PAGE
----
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The San Francisco call. [volume] (San Francisco [Calif.]) 1895-1913, February 03, 1913, Image 14

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VOLUME (Will.—NO. 65.
EVE HAS DAWNED
ON MARDI GRAS
Annual Carnival Promises to
Be One of Most Beautiful
Pageants in History
Ancient Rome to Be Resur
rected to Shed Effulgence
of Its Glory
After weeks of pager anticipation and
rndless preparation the eve of the
Hard! grras has dawned. Just one day
more ;ind San Francisco will see what
promises to be. the most beautiful pa
geant that has ever graced its annual
carnival.
Preparations in the palm court of the
Palace will begin this morning. Fifty
boxes half a story high will be built,
overlooking the court, at the end of
which will be erected the royal thrones
and\the platform from which the Judges
will pass upon the costumes.
This year ancient Rome will be resur
rected to shed the effulgence of its
srlory on the carnival. The age of the
Kmperor Augustus will be revived in all
its splendor.
lilts. TOBIN' EMPRESS LIVIA
Mrs. Clement Tobin, radiant in royal
robes of white brocade embellished
with silver embroidery, a silver cloak
falling from her shoulders, and a golden
crown adorning: her head, "will imper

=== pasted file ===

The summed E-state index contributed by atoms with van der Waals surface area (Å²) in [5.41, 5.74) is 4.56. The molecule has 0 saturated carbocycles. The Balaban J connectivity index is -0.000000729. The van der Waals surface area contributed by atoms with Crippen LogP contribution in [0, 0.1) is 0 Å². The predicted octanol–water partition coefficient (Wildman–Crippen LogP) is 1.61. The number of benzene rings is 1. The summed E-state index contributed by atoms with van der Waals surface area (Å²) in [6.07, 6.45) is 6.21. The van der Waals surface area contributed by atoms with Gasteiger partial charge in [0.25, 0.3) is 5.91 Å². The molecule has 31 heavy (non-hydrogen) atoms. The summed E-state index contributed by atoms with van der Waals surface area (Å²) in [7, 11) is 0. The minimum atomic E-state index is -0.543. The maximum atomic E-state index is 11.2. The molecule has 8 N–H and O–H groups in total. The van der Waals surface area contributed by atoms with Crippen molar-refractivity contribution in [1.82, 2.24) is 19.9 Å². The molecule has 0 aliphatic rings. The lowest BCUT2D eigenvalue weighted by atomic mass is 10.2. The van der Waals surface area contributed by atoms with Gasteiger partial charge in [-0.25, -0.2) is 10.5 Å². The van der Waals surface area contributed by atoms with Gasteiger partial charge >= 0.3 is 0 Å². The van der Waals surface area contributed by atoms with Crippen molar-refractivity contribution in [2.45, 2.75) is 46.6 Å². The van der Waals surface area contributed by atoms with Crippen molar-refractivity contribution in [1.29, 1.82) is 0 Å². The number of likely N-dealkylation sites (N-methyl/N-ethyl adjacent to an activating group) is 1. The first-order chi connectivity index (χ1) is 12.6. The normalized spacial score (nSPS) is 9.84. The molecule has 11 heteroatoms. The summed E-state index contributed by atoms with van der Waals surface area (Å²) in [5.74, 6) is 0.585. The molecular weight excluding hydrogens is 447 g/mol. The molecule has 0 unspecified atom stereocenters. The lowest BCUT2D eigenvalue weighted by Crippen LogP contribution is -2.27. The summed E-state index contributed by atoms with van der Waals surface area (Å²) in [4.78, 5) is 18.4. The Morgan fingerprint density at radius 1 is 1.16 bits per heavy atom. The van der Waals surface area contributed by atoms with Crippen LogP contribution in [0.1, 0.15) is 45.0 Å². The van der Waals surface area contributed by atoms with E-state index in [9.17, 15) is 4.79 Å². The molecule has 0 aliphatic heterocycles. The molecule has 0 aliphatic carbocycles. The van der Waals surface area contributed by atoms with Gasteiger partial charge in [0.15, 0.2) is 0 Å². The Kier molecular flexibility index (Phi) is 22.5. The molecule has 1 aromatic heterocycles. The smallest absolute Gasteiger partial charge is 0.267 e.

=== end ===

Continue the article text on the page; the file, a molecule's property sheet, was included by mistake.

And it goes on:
sonate Empress Livia. Her royal con
tort will be her cousin, Ferdinand
Theriot, whose costume will be a suit
o< , white satin with a rloak of regal
purpio velvet trimmed with gold lace.
In the court are six ladies in waiting.
all of whom will be attired in the
Itoman dress of the period—rich flow
ing , costumes brocaded in the pastel
shades. They are Mrs. Harry Hastings,
who will represent Artenuse; Mrs. Eu-
Kene de Toulon, who will impersonate
Valeria; Miss Vera de Sabla, who will
appear as Fabia, and Miss Anne Peters,
Miss Aimee Raisch and Miss Laura
who will appear as Cornelia,
JJerenina and Portia, respectively.
The ladies in wating will precede the
pa:r. whose trains will be borne
by Master Richard Lee. as the young
Greek slave Apeas, and Master Richard
Schwerin, as Phaon.
Among the gentlemen of the court
un> H. McDonald Spencer, who will
succeed Captain Harry Howland as
• Juintns, a patron of literature, and
Mclntoea, who will succeed Cap
lain Arthur Poillion as Balbus, a poli
i:<ian and gentleman of leisure. Wal-
Ifarttn, Dudley <iunn and Fred
Johnson will be Lucius, Fublius and
Sentulus. respectively, of the praeto
riuin, Caesar"s bodyguard. Allan
Dunne will impersonate Caius, tribune
of" the thirteenth legion and prefect of
the games. Guisseppe Cadenasso will
be the poet Ovid, and Alfred McKinnon
will be Dumnorix, Caesar's fool.
ballroom will be closed until 9
k, when the doors will open and
the throngs of merrymakers will troop
into the scene of carnival. No one will
be permitted within the sacred pre
<Mnct.~ who is not fittingly garbed either
in fancy costume or domino.
At the stroke of 10 the herald will
sound the call, and to the strains of
the "Montezuma March," composed "by
Dr. 11. J. Stewart, the royal proceseion
will enter and take its place. The
dancers will then pass in review be
fort the emperor and empress.
PATRONESSES OF CARNIVAL
Tickets for the Mardi gras were on
sale Friday and yesterday at Sherman
& Clay's music store and will be on
sale again today. Exclusive of supper,
the tickets are $5.
The patronesses for the Mardi gras <
Mrs. Preston Ames Mrs. Samuel H. Board-
Mrs. Georjre Cameron man
Mrs. Henry Foster Dut- Mrs. Xorris Kinp Davis
ton , Miss Einilv Carolan
Mr*. James Follls ftfin Minnie Hongntnn